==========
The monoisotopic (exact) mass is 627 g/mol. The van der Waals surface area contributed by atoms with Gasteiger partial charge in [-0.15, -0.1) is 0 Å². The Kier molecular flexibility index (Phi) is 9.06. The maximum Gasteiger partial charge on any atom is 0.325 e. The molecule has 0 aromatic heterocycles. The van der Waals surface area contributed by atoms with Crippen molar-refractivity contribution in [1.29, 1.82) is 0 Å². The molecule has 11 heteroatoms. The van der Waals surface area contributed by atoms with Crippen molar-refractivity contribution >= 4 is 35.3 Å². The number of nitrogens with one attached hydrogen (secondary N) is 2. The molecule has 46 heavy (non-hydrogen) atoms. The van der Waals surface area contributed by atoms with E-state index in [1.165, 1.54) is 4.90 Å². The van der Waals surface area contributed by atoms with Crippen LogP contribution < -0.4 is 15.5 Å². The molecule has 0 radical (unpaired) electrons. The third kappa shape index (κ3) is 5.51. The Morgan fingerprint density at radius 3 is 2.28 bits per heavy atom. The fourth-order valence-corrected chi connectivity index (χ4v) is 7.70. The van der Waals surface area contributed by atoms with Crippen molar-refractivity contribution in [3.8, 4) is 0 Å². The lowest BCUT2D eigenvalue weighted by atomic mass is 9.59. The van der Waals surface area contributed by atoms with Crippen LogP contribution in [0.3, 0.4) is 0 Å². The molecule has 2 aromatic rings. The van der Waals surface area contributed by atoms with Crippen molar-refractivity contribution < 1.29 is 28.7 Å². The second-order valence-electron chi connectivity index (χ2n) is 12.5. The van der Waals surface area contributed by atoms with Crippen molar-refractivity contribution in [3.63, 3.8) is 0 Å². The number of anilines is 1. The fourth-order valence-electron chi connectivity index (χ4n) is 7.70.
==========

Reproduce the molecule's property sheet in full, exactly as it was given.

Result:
The monoisotopic (exact) mass is 627 g/mol. The van der Waals surface area contributed by atoms with Gasteiger partial charge in [-0.15, -0.1) is 0 Å². The Kier molecular flexibility index (Phi) is 9.06. The maximum Gasteiger partial charge on any atom is 0.325 e. The molecule has 0 aromatic heterocycles. The van der Waals surface area contributed by atoms with Crippen molar-refractivity contribution in [1.29, 1.82) is 0 Å². The molecule has 11 heteroatoms. The van der Waals surface area contributed by atoms with Crippen molar-refractivity contribution >= 4 is 35.3 Å². The number of nitrogens with one attached hydrogen (secondary N) is 2. The molecule has 46 heavy (non-hydrogen) atoms. The van der Waals surface area contributed by atoms with E-state index in [1.165, 1.54) is 4.90 Å². The van der Waals surface area contributed by atoms with Crippen LogP contribution < -0.4 is 15.5 Å². The molecule has 0 radical (unpaired) electrons. The third kappa shape index (κ3) is 5.51. The Morgan fingerprint density at radius 3 is 2.28 bits per heavy atom. The fourth-order valence-corrected chi connectivity index (χ4v) is 7.70. The van der Waals surface area contributed by atoms with Crippen molar-refractivity contribution in [3.8, 4) is 0 Å². The lowest BCUT2D eigenvalue weighted by atomic mass is 9.59. The van der Waals surface area contributed by atoms with Crippen LogP contribution in [0.3, 0.4) is 0 Å². The molecule has 2 aromatic rings. The van der Waals surface area contributed by atoms with Crippen molar-refractivity contribution < 1.29 is 28.7 Å². The second-order valence-electron chi connectivity index (χ2n) is 12.5. The van der Waals surface area contributed by atoms with Crippen molar-refractivity contribution in [3.63, 3.8) is 0 Å². The number of anilines is 1. The fourth-order valence-electron chi connectivity index (χ4n) is 7.70.